Not much is known about the use of this barn but it is known that the property was homesteaded by the Comley family. Mr. and Mrs. William Comley arrived in Sedgewick, Alberta in June of 1910 and purchased the property the barn sits on from the Canadian Pacific Rail and Land Company. They built the barn and the house that still stand on the quarter. William was an accomplished stonemason and so he built the barn’s foundation. William and his younger brother, Frank, were known for having worked in Edmonton in the summer of 1911 on the Flatiron Building at 95th Street and Jasper Avenue. As well, William’s son, Gilbert, boasted that, as a carpenter, he hung the door and window sashes on Edmonton’s first brewery at 121 Street and and 102 Avenue.

The property was purchased by Cathy Harder in the early 2010s. Even upon purchase, the barn was in a state of disrepair; however, it is still well known in the area. The barn is frame construction with platform framing.

Routledge, John and Peggy. Personal communication. 20 Jul. 2016.


This frame is of the western face of the barn and the northern half of the barn’s roof.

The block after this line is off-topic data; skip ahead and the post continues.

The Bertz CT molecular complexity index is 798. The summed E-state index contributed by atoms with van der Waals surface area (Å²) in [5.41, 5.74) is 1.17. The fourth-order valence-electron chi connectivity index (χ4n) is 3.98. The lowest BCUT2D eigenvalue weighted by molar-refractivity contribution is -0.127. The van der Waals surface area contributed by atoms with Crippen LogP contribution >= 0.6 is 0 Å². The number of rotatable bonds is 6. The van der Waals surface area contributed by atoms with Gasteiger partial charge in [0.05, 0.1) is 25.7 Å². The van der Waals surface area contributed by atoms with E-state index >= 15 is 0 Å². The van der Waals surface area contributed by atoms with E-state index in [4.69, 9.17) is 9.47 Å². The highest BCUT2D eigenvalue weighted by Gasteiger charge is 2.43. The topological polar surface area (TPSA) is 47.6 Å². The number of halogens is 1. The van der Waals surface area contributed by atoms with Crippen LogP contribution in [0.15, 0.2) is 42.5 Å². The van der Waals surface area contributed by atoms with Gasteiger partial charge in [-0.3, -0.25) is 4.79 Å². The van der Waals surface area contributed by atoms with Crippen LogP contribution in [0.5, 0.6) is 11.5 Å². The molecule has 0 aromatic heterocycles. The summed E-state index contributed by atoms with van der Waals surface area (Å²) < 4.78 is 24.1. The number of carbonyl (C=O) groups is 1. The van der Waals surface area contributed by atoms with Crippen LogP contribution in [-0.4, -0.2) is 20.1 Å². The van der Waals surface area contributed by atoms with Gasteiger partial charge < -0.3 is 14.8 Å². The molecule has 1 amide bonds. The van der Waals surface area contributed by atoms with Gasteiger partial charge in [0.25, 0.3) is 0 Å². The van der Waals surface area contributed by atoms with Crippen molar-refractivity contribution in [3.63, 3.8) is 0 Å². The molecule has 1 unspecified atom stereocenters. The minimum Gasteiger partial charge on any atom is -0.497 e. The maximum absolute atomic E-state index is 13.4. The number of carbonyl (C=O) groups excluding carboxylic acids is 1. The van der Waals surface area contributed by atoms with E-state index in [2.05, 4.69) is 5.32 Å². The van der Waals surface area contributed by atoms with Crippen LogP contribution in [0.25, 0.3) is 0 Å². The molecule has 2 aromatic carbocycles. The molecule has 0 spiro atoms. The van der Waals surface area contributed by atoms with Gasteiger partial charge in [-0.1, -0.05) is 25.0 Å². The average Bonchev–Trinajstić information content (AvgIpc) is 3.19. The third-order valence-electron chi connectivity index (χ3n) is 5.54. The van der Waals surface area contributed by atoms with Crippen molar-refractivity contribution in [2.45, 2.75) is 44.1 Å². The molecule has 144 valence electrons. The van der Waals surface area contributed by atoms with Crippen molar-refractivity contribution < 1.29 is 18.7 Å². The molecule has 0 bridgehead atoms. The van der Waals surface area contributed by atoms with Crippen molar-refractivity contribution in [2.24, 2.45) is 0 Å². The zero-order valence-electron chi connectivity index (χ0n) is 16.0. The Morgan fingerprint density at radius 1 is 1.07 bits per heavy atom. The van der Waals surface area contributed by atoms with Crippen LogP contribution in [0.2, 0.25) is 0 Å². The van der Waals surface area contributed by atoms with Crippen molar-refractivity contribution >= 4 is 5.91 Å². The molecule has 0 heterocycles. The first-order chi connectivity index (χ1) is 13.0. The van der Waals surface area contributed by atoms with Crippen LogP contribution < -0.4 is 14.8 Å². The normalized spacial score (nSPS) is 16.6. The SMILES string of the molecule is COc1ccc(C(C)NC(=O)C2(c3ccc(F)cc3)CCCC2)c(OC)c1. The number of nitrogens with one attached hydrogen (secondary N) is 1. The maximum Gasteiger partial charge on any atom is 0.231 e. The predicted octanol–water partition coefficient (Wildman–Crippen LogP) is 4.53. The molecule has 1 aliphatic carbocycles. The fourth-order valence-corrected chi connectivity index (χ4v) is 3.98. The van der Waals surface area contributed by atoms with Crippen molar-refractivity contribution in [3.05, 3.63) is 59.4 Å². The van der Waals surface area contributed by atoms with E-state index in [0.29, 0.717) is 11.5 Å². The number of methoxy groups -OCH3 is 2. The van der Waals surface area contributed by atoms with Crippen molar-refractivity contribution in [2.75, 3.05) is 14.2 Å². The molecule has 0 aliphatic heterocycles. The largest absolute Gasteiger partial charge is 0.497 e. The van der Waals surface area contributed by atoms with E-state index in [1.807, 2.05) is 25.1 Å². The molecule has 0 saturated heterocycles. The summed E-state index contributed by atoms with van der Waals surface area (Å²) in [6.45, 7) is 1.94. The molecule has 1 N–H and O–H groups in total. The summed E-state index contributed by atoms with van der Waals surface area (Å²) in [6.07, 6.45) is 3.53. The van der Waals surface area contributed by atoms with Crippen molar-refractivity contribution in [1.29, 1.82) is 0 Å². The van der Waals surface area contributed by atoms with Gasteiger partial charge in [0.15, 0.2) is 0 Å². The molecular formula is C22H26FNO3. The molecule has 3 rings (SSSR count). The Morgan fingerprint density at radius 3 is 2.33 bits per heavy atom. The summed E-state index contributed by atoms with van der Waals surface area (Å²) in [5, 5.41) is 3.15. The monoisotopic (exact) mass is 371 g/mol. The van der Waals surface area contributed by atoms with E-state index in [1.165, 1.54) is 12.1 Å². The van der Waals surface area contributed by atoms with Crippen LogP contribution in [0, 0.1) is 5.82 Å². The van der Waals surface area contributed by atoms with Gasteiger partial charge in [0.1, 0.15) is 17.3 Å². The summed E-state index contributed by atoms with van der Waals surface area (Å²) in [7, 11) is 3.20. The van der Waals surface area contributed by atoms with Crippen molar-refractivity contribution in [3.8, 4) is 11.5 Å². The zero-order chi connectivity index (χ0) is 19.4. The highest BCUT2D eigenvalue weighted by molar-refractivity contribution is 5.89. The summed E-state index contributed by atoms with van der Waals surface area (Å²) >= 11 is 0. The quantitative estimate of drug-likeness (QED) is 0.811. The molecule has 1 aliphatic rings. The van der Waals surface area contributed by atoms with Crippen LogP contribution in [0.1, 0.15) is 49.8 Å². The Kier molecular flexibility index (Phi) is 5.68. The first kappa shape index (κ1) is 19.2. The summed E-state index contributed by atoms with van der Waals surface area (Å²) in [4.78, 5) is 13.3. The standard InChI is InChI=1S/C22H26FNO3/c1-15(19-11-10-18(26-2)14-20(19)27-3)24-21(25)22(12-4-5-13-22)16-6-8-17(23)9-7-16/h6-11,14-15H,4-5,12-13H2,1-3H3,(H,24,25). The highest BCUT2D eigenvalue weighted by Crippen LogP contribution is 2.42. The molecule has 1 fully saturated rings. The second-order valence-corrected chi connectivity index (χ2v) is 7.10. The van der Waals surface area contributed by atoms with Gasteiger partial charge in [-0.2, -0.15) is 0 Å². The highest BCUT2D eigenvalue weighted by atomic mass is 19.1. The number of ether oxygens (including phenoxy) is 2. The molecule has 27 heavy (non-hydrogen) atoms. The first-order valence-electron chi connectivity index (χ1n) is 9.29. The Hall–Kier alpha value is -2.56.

This frame shows the western face and southern half of the barn’s roof. The stone foundation and wall on the south-western side of the barn has crumbled away.

This frame shows the masonry work on the western face of the barn.

This frame is a close-up of the south-western corner of the barn.


This frame shows part of the southern side of the barn. The barn is leaning to the east quite a bit.


This frame shows part of the southern side and eastern face of the barn.


The mortar and stone wall has developed many cracks over the years and has completely fallen apart in places.


Even while the building decays, the barn’s beauty and the quality of craftsmanship is undeniable.


This frame shows the eastern face of the barn.


This frame shows the eastern face of the barn and the northern half of the barn’s roof. The northern half of the barn is in a state of disrepair. Soon, the lack of support on the northern side will cause the barn to collapse.


The inside of the barn is very unsafe. The barn’s loft broke its support posts when the northern wall gave out. As a result, what appears to be artistry and architectural genius from the outside, seems dubious and decayed from within.


This barn was featured on a paper handout promoting heritage preservation. It was prepared by the Historic Sites Committee of the County of Flagstaff.


52.878621, -111.429285                                           SW 17-45-10 W4.


Barn Condition: Poor

Construction Date: Unknown

Features: None

Roof Shape: Gambrel

Paint: None

Decorations: None

Roof Covering: Wooden shingles

Siding: Wooden shiplap

Foundation: Mortar and field stone/brick

Additional Information on the Property

Comley Mullen, Morraine. “The Comley Story”. Metropolitan Memories. 1st ed.                              Sedgewick: The Community Press, 1979. Print.


One thought on “Comley/Routledge-Harder

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